Over the last few months, I couldn’t help but think about how people would respond to my announcements about leaving the magazine and selling CrochetMe.com. I couldn’t escape that although my reasons were so intensely personal, I’m a fairly public figure in the yarn world and I know from experience that some people have a tendency to think of me almost as their representative to it. So of course people might react to my decisions.

And so let me tell you how amazed I’ve been with your responses yesterday—in comments, on Twitter, by email. Not only did you make me feel understood and supported, you also seemed to relate personally in ways I hadn’t anticipated.

We are creative people. All of us. And we don’t often know what to do with ourselves in that respect. We know how to have a job and do it well, we know how to participate in family life, we know how to foster friendships. There are subtle and overt social rules for all of those things. But there aren’t any rules about living creatively, are there? And rules for such a thing would defeat the creativity part, anyway.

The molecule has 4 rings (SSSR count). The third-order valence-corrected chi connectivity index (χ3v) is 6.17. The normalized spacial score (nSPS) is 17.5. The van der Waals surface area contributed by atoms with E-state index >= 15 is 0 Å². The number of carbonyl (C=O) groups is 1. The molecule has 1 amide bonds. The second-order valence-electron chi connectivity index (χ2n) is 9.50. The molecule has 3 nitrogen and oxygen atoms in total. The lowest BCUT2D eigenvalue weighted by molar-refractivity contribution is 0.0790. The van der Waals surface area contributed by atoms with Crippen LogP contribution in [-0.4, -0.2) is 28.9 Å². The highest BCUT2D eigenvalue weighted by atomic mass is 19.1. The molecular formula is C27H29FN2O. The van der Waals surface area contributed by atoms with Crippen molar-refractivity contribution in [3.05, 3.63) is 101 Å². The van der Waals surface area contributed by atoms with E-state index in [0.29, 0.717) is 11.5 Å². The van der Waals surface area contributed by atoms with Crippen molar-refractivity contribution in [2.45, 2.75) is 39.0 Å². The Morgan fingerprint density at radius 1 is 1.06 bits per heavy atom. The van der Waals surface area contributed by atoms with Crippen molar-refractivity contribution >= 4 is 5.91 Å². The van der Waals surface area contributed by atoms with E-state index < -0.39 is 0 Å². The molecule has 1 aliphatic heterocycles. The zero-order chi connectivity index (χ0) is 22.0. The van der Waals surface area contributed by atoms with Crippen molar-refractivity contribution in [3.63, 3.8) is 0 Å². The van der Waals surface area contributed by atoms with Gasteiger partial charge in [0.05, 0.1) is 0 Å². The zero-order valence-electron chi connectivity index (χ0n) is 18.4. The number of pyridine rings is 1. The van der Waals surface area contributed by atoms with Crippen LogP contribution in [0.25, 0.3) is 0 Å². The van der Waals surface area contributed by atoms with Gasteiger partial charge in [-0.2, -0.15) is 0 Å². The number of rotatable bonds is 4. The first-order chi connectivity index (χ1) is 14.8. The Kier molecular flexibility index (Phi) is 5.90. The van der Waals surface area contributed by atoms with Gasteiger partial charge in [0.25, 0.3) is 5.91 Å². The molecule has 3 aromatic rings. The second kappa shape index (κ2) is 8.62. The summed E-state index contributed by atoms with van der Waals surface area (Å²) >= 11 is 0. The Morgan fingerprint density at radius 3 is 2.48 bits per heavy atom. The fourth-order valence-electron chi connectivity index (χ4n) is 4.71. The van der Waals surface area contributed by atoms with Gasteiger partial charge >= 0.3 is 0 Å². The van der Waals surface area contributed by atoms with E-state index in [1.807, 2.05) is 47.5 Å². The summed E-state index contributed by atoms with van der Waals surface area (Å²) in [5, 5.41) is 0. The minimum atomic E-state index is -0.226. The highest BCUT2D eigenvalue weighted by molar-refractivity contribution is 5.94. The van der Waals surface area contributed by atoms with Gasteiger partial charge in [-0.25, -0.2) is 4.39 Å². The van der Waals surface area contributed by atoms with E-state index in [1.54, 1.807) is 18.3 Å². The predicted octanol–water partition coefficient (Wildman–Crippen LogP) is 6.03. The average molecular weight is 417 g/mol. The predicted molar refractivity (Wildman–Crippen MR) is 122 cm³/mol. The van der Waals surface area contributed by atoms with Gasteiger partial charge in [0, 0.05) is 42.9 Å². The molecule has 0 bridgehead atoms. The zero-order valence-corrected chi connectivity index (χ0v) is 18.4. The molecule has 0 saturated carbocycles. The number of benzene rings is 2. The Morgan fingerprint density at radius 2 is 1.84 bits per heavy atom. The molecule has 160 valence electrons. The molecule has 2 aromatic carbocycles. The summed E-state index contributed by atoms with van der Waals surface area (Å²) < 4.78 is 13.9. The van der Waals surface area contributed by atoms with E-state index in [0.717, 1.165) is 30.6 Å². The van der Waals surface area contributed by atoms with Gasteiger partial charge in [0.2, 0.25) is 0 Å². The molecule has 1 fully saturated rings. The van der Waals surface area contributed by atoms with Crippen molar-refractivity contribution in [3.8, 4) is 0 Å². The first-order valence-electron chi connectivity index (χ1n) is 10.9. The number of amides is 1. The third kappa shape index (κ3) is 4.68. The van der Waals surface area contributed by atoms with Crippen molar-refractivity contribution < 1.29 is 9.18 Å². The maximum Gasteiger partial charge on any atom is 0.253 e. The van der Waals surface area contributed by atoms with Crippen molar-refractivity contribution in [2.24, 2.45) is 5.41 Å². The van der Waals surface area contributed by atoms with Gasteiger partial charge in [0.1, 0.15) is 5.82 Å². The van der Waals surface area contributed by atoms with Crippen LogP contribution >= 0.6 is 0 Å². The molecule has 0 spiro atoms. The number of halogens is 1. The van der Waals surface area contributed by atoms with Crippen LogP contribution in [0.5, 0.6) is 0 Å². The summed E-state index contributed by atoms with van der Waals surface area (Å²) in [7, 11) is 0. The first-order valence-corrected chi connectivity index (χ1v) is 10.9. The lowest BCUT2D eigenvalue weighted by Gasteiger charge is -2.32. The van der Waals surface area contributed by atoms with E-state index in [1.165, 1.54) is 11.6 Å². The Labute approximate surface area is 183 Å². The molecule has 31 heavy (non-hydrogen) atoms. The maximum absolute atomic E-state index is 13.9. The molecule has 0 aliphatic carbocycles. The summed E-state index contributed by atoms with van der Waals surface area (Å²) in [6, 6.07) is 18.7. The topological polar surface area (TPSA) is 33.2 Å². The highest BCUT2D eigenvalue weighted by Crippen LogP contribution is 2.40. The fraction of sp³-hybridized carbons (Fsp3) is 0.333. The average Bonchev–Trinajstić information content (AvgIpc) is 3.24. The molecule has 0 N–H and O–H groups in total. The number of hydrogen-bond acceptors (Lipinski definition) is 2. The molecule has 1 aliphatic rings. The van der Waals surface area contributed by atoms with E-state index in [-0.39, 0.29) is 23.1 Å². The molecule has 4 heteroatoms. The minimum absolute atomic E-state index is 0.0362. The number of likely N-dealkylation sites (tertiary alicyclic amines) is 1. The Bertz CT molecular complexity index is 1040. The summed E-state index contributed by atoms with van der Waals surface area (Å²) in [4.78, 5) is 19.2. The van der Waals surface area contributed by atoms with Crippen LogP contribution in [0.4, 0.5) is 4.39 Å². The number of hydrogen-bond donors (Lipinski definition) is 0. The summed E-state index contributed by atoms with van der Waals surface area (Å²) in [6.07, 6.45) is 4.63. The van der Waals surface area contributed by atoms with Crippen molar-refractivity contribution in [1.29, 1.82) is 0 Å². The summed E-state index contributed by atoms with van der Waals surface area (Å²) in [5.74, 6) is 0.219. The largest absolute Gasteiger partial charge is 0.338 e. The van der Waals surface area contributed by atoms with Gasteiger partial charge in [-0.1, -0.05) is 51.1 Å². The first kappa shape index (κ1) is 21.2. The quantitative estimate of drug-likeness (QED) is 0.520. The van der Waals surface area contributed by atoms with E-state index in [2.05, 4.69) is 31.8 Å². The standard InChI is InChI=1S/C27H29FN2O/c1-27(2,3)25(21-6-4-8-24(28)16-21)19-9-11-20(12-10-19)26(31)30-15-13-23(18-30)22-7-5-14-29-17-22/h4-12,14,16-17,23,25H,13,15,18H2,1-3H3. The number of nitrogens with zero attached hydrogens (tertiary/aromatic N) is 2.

But still. We’re raised to be empowered to pursue the academic subjects that interest us, to go after satisfying and influential careers, to give back to our community. But when we’re needing to be creative, when that creativity runs counter to the expectations we’ve placed upon ourselves and that others—tacitly or openly—place upon us, we’re lost. Literally lost. We feel like we spin around and can’t stop; we feel like the bottom is falling out from under us; we feel like we don’t fit in, like we aren’t understood, like we never will be.

I have come to accept that as long as I understand myself, that as long as I take a deep breath as I’m spinning around and the bottom is starting to recede, that as long as I trust myself, I can navigate a creative life happily and successfully. And so can you.

I definitely want to explore this more. What do you think?